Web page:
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Australia 2014
Directed by
Adrian Goodman
63 minutes
Rated M

Reviewed by
Andrew Lee
3 stars

Wakey Wakey

Synopsis: Josie (Laura Wheelwright) suffers from narcolepsy. Her sister,Samantha (Fabiana Weiner) looks after her but also exploits her condition for odd photos. Their parents are missing and as reality and dream blur together Josie begins to wonder if Samantha may have done away with them.

Some films have the ability to make you nostalgic. Wakey Wakey is one of those for me. It puts me in mind of a period of my life when I had a television and a VCR at the foot of my bed, and indie film was moving into the mainstream, making itself the gateway drug to strange and wonderful cinema. I went from a friend showing me Reservoir Dogs on a bootleg VHS to hunting down obscure and unusual cinema treats like Liquid Sky. Wakey Wakey feels like one of those films I’d hear about, then track down. They were experimental, their narratives non-linear, and the cinematography moved from sublime to wonky, but they were coherent experiences. Something different to the conventional view of cinema as three act story. This is the best approach I can think of when attempting to describe a film like Wakey Wakey. I liked how over time the blurring of lines between reality and dream meant that essentially none of it mattered as a story. I liked it for the mood it created. I liked the dynamic between the sisters, caring but adversarial. But it’s a particular sort of experience and you need to like odd things to enjoy it.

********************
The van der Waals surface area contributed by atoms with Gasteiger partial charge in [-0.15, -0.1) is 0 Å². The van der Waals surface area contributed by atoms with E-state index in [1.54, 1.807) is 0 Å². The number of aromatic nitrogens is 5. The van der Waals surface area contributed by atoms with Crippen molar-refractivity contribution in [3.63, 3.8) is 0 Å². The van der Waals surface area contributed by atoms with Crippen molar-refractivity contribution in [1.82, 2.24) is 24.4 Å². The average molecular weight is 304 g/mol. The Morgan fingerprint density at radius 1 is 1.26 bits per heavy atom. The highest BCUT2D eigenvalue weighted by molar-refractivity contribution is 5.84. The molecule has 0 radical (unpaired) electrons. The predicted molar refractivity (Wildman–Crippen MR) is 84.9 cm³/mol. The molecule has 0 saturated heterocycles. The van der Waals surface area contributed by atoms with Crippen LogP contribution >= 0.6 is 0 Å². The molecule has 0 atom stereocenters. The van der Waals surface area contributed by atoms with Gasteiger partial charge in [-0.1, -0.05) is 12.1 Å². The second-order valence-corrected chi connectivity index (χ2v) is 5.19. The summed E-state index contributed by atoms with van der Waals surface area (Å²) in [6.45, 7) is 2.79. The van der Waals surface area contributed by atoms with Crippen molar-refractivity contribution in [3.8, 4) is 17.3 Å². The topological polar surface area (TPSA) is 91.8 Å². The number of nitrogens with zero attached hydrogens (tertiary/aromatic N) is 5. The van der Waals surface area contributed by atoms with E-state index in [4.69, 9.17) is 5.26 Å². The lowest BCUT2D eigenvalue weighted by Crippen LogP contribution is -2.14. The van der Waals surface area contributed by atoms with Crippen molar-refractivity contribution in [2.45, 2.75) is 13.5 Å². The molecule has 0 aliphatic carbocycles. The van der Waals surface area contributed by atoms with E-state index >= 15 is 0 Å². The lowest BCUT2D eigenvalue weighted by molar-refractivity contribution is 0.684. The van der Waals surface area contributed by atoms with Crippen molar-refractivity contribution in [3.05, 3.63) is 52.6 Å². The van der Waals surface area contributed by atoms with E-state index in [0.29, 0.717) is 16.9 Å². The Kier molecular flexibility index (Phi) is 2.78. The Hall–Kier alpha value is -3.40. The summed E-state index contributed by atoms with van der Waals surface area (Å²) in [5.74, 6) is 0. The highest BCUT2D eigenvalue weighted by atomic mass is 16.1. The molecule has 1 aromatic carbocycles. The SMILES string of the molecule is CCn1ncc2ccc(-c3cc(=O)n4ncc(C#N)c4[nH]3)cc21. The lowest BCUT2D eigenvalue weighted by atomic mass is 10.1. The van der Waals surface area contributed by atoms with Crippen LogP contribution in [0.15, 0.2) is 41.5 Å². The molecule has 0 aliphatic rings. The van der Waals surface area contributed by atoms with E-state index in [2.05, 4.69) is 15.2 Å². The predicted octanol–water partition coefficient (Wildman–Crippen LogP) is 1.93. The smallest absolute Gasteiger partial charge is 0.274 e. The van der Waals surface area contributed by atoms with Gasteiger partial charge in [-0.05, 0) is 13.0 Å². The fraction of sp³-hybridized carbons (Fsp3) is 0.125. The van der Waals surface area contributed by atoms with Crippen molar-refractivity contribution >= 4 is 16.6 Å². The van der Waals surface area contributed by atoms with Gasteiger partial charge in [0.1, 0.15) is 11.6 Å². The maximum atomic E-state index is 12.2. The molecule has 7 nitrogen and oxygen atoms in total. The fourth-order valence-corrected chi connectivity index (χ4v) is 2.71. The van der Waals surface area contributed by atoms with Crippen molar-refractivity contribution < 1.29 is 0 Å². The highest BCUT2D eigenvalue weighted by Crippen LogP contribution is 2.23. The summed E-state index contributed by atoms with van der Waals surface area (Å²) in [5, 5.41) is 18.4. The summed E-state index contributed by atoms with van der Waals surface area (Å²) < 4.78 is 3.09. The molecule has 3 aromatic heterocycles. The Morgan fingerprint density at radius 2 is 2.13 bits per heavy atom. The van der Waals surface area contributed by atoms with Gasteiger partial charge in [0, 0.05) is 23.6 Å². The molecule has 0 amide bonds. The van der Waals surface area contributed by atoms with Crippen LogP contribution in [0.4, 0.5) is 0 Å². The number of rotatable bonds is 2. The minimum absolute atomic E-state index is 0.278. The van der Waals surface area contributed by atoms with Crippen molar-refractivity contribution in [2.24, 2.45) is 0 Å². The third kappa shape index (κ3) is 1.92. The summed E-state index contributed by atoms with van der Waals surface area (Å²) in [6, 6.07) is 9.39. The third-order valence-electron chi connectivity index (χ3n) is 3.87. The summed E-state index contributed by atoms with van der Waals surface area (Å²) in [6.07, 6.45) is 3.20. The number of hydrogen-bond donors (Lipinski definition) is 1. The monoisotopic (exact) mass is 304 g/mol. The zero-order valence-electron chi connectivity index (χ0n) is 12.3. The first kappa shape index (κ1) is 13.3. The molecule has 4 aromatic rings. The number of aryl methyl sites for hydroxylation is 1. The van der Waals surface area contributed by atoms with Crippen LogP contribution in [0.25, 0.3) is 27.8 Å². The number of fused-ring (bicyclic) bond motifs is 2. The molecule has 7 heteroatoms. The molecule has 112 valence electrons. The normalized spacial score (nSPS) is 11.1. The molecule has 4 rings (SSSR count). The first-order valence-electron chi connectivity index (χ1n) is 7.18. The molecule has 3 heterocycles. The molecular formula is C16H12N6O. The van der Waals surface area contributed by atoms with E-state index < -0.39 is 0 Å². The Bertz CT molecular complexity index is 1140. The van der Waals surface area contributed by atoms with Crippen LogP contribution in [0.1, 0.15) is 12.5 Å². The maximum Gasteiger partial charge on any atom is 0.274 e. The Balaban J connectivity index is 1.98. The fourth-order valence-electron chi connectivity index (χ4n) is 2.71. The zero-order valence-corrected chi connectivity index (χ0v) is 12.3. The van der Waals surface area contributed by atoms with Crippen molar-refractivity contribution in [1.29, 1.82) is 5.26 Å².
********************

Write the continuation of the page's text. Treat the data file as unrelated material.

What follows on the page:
So if you like strange black and white mood pieces more than you like your narrative cinema, then get yourself to a screening of Wakey Wakey. It’s a work that sits in the moment, with neither the past nor the future particularly relevant to each scene. There’s sketches of missing parents, possibly murdered, but it doesn’t matter. It’s just a collection of scenes mimicking the experience of a dream, and it’s fun.




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